If communities find that language is a barrier to communion perhaps sitting in silence together (for a time) is a strategy for renewal. At an Inclusive Language conference I attended I was very moved and challenged by the idea of a silent Eucharist which one woman told me she had been involved in. I imagined being part of such a service, where the actions of Christ are brought into silent focus, as we keep silent and remember the story through mime. What possibilities of renewal of liturgical language might come through such a discipline?
Desert spirituality of course in only part of the journey; it is a time of purification and testing. But Christ comes out of his forty days in the desert not a broken an exhausted man, after all, but one ready to boldly start his ministry, to proclaim the Good News. He comes out of the desert ready to speak – not to remain silent: “The time is fulfilled, and the kingdom of God has come near; repent and believe in the good news.” (Mark 1: 15)
There is a time for silence and a time for speech; but speech without silence is likely to be arid and empty.
It’s been a week for me of thinking about money. It has of course for the nation as well as we listened to the detail of the Chancellor’s budget.
How much money we have got, how we get it and how we spend it are questions that every household has to ask; every business and charity too. The questions are the same for the nation, if on a much larger scale.
This week in my church we have been looking closely at our finances and the resources available to us. It has been challenging, making all of us vulnerable. For questions of finance and money get right to the heart of things. They ask us to seriously reflect upon what is important and who is important. In so doing they reveal our deepest values. Jesus taught unequivocally that we cannot serve two masters – we can serve either God or wealth. Yet I suppose the temptation is to think that we can divide our loyalties. We can blur the line and keep our feet in both camps.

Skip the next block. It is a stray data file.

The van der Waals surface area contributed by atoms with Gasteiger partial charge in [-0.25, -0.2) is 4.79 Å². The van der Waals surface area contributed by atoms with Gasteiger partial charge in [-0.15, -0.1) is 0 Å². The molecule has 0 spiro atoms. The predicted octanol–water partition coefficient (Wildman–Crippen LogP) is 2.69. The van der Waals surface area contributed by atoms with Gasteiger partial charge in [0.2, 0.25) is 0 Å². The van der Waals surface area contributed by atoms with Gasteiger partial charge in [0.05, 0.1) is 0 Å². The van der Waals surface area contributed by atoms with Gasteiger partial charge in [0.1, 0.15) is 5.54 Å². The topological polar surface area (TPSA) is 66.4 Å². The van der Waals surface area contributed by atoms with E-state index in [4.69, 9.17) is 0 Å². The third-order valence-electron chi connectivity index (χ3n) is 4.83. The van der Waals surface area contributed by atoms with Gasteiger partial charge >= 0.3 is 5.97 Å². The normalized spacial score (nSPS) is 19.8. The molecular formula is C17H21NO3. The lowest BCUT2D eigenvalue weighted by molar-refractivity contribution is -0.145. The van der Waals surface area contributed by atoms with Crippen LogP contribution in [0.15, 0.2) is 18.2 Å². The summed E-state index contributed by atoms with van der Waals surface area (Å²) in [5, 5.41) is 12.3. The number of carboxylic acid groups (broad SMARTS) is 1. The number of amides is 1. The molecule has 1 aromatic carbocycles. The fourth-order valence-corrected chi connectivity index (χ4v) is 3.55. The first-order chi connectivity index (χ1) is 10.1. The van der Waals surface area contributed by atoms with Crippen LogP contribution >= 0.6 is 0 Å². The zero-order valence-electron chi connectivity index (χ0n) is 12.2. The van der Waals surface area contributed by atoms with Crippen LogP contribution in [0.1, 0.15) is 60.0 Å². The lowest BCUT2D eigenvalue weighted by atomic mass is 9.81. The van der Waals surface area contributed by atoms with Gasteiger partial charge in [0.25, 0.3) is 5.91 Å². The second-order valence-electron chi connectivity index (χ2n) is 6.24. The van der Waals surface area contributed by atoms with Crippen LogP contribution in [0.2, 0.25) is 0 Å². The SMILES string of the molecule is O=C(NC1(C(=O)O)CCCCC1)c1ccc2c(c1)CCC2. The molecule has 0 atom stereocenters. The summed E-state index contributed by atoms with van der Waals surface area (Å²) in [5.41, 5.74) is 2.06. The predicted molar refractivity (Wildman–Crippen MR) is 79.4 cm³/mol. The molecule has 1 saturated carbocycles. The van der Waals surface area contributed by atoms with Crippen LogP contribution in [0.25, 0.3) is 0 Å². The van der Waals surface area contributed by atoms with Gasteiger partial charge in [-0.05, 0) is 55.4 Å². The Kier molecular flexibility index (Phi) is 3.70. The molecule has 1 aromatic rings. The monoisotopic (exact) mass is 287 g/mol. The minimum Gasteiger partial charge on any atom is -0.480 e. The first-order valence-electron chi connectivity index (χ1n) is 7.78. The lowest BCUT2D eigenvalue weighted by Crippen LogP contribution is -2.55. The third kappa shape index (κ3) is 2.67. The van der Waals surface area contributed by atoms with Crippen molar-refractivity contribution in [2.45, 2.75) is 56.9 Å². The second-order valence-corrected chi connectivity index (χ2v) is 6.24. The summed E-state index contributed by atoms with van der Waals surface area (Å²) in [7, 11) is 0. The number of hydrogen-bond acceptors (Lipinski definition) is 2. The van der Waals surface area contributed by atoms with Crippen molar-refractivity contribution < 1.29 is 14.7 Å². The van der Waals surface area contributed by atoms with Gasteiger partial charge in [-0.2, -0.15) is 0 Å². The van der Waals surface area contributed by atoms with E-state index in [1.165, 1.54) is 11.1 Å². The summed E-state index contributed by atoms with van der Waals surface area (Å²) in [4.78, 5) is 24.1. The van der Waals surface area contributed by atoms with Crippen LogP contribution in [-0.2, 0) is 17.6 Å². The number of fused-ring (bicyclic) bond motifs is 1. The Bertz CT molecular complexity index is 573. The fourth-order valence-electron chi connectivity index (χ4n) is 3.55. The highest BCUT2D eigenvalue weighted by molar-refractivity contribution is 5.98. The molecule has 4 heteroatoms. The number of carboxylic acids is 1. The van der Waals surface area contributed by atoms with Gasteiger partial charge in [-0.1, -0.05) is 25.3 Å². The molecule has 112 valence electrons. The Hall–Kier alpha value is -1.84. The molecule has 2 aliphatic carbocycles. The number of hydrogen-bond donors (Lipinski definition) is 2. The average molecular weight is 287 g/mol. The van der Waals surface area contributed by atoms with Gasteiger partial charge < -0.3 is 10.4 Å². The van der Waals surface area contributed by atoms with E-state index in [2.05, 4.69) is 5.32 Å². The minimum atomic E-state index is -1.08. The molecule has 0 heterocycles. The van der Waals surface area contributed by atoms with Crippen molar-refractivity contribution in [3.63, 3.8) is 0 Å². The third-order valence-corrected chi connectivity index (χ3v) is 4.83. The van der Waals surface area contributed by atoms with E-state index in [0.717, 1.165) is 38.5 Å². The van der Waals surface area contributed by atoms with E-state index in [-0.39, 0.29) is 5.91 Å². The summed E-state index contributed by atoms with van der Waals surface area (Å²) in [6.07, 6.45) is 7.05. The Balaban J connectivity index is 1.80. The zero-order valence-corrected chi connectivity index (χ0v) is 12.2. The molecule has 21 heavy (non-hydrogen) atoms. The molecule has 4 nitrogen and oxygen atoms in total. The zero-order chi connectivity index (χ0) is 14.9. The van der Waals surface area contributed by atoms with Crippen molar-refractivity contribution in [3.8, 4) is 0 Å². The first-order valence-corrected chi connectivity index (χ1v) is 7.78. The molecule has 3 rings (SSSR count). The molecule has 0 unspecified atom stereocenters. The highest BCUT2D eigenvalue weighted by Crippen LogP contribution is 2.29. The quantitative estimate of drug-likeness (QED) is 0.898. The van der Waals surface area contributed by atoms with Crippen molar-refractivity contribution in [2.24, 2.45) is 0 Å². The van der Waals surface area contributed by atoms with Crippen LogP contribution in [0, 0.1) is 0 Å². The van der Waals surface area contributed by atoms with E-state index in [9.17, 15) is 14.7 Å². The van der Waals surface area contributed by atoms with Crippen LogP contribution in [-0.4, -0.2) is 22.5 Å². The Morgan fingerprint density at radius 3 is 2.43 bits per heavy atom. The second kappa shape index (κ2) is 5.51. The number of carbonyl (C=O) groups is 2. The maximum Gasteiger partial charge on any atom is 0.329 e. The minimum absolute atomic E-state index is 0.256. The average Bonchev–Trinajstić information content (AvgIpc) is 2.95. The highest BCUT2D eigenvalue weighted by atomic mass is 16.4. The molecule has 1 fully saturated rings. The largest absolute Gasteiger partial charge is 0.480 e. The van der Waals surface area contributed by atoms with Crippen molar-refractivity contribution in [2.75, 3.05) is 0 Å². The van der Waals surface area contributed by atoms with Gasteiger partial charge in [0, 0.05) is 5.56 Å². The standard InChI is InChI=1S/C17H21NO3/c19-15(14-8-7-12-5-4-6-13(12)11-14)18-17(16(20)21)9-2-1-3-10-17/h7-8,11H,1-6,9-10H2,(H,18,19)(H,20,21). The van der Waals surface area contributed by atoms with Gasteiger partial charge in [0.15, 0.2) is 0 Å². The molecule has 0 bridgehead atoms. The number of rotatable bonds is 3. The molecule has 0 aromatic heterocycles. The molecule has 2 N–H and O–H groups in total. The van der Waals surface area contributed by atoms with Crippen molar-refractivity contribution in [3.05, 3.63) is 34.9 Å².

I was inspired to read this week about the Sikh tradition of langar. Langar is a free community kitchen, instituted by Guru Nanak, which today forms part of every Sikh gurdwara or temple. What is so fundamental to this tradition however is Guru Nanak’s teaching of upholding the equality of all people. The way that the food is donated, cooked and served reflects this. Anyone may come to the community kitchen regardless of wealth, background or creed and anyone can volunteer in the kitchen to prepare food or wash up. Everyone sits on the floor and eats together. Volunteering and eating in the kitchen is a spiritual discipline in which meditation is encouraged. The dignity and equality of the human person is upheld by the religious values which underpin the service.
This seems to me to be a prophetic teaching for today, reminding us that we are all equal before God and that life is blessed when we share what we have. It is not that those who have should give to those who have not, but something much more profound - that each of us needs the other in order to learn about who God is. And so whether we are thinking about personal or public finance, it seems vital to remember the equality of every human being and the equal dignity they have before God. If we keep this in mind our attitude to how we acquire money and how we spend it should better reflect the love and compassion of God.
You can listen to the 'thought for the day' here: 7.50am 22nd March 2015
You can listen to the 'thought for the day' here: 7.50am 22nd March 2015